Been reading up on the Johnson County Invasion of 1892. In “Freedom Around the Corner,” a survey history of America from 1585-1828, historian Walter McDougall addresses the American gift for hustling, a trait shared by those who hustle in the sense of working hard, for themselves, their families, and in shared community endeavors, and those who hustle others, deceitfully, fraudulently, and aggressively for their own gain. The latter, in unsavory, illegal, even unconstitutional form, was practiced by 1880s-1890s Wyoming capitalist ranchers, Social Darwinists who felt they deserved it all, against the smaller settlers in Johnson and nearby counties.
The Johnson County War, in light of being an extraordinary story peopled by a wide array of colorful characters, marked by strong 3 (or 4) act story arc punctuated with dramatic scenes, remarkably has been the subject of relatively few books. Among the best are:
* Asa Shinn Mercer, Banditti of the Plains, 1894 (suppressed), reprinted 1954, 1975. Mercer was initially the press voice of the big cattlemen. The invasion turned him against them. His book was so inflammatory from big cattle’s viewpoint that they seized nearly all 1st edition copies and, it appears, all 2nd edition copies. Some copies escaped, and the book has been widely available since 1954.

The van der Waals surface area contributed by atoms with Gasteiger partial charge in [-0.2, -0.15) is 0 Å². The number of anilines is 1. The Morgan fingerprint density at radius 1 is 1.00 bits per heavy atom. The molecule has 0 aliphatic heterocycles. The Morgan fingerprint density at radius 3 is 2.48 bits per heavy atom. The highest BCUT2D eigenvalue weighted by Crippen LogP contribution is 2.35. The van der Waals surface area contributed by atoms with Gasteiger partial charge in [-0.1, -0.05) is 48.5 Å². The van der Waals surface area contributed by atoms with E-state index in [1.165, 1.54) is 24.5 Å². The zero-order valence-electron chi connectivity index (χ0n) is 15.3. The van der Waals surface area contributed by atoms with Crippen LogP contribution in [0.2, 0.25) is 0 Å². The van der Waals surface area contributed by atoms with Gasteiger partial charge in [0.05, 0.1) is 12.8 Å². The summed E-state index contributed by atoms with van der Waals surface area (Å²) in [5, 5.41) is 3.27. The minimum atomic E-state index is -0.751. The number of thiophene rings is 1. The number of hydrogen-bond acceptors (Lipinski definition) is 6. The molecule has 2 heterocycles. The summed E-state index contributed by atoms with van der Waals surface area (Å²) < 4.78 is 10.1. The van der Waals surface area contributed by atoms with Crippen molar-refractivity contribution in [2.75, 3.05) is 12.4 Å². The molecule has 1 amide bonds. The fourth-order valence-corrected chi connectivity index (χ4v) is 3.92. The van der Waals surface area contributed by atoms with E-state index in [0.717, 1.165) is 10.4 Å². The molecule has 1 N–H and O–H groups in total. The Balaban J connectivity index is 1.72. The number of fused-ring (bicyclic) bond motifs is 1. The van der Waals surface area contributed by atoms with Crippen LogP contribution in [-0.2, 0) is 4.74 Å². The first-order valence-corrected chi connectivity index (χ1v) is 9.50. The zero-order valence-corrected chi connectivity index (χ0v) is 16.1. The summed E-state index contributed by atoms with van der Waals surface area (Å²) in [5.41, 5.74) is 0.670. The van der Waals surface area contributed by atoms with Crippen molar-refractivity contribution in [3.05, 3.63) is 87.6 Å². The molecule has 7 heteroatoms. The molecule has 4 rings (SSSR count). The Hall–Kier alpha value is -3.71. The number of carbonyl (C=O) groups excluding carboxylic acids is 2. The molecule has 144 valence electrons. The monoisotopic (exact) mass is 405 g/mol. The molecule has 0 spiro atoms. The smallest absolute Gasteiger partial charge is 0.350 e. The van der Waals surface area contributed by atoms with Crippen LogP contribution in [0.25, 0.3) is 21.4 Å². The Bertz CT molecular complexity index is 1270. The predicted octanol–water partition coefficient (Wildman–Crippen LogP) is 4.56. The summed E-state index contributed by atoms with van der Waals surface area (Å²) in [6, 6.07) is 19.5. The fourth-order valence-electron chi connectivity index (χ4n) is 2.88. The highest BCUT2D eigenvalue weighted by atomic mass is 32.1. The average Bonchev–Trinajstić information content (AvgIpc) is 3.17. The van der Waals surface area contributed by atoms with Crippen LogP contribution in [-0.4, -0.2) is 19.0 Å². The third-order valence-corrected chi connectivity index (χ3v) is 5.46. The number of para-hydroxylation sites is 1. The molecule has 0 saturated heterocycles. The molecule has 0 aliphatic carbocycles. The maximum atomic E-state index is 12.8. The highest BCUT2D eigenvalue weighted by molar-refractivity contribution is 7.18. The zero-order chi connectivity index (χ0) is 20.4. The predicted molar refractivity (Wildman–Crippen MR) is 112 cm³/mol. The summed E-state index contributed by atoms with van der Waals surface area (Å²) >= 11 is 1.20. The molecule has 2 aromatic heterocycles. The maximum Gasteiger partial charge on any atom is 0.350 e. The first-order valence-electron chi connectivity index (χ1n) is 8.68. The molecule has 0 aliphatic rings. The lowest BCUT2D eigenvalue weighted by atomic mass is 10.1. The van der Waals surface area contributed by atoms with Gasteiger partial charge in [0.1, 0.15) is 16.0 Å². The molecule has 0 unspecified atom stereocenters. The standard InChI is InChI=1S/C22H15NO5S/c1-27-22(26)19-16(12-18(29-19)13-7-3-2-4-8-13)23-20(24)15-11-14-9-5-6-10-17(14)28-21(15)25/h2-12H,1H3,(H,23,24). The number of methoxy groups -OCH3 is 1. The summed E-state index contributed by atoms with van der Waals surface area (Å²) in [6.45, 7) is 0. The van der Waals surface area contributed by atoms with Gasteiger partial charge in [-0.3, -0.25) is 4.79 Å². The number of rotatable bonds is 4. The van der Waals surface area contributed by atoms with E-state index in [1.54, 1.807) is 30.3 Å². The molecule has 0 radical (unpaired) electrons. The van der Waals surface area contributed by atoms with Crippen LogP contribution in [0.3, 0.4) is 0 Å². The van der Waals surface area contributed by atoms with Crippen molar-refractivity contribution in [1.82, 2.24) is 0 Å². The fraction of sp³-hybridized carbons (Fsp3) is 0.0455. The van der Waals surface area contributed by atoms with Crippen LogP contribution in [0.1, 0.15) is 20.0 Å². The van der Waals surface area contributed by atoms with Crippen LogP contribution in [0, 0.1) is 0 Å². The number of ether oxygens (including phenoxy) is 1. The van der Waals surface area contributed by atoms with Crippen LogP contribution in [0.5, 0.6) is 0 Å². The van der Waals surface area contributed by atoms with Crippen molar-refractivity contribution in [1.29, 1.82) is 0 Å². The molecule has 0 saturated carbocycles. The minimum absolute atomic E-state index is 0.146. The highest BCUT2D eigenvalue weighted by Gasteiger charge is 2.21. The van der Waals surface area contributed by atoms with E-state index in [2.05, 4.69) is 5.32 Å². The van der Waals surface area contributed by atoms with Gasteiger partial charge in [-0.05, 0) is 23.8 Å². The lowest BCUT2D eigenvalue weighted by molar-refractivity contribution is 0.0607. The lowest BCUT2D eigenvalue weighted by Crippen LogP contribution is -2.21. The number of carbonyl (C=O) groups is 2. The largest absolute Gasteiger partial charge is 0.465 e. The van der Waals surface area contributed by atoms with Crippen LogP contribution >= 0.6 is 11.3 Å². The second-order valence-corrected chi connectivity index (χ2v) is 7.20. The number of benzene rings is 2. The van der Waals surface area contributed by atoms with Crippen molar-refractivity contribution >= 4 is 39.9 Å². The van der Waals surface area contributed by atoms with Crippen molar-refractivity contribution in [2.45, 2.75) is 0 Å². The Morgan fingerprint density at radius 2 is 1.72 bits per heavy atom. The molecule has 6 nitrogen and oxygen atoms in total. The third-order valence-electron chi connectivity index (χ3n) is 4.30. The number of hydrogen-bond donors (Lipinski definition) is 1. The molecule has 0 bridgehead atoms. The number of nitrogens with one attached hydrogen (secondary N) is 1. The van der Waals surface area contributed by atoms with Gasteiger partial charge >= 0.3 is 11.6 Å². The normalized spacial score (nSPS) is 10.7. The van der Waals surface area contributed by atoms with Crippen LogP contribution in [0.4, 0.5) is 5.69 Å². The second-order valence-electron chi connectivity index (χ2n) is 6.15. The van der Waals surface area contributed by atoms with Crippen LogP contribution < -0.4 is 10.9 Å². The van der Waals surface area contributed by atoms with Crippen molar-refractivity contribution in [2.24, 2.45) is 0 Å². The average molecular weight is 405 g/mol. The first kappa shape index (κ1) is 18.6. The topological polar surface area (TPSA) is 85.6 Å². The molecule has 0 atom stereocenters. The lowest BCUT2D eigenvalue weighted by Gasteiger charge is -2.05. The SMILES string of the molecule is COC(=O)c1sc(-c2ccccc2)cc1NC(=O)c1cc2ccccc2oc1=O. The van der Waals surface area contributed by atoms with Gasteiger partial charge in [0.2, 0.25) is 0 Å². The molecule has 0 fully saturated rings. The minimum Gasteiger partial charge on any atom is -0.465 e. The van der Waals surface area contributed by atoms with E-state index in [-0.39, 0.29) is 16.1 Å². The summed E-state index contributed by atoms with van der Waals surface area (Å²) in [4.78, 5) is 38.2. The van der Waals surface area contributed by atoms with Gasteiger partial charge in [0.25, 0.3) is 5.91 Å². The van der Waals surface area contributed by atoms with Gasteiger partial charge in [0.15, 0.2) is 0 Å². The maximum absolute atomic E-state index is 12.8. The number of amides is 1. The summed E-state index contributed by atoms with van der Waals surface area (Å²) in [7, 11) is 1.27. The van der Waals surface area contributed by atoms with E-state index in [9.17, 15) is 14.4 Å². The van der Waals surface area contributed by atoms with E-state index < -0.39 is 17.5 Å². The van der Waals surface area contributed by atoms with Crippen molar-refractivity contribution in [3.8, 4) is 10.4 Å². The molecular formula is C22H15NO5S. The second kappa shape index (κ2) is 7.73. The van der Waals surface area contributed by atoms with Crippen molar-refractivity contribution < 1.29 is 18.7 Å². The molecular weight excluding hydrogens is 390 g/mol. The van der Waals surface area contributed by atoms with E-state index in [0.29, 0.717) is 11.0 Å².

* Helena Huntington Smith, The War on Powder River (1967): the first subsequent comprehensive account. The standard work until recently.
* George W. Hufsmith, The Wyoming Lynching of Cattle Kate, 1889 (1993): an account of the cattlemen just getting started against their perceived adversaries.
* Bill O’Neal, The Johnson County War (2004): Well researched and highly entertaining version of events by prolific Western historian.
* Marilynn S. Johnson, Violence in the West: The Johnson County Range War and Ludlow Massacre: A Brief History with Documents (2008), a small (192-page) summary with primary documents of two Western confrontations between capital and smaller operators and unions.
and the new standard work on the subject…
John W. Davis, Wyoming Range War (Univ. of Oklahoma Press, 2006, reprinted 2012), establishes through largely untapped Johnson County sources that the county was never a rustler haven. Its rich land was a magnet for small ranchers who were stymied by the big cattlemen in their every legitimate attempt to build small herds on homesteaded public land. In reality, the invasion by Wyoming’s biggest cattlemen and their Texas mercenaries was launched to drive out settlers out of their legal homesteads and to cover up previous assassinations and a botched attempt on Nate Champion and others.
Davis mines overlooked sources to reveal how big cattlemen, egged on by two of their number with Hardin-like sociopathic tendencies, assisted by murderer-turned-lawless lawman Frank Canton, aided by a pocketed state government and paid-for press, aimed to quickly murder 70 settlers and local leaders, intimidating other settlers to clear out. They largely failed in this end, but in their later successful perversion of the courts, did selfishly endanger Wyoming’s reputation and future. The best book on Gilded Age greed gone Wild West.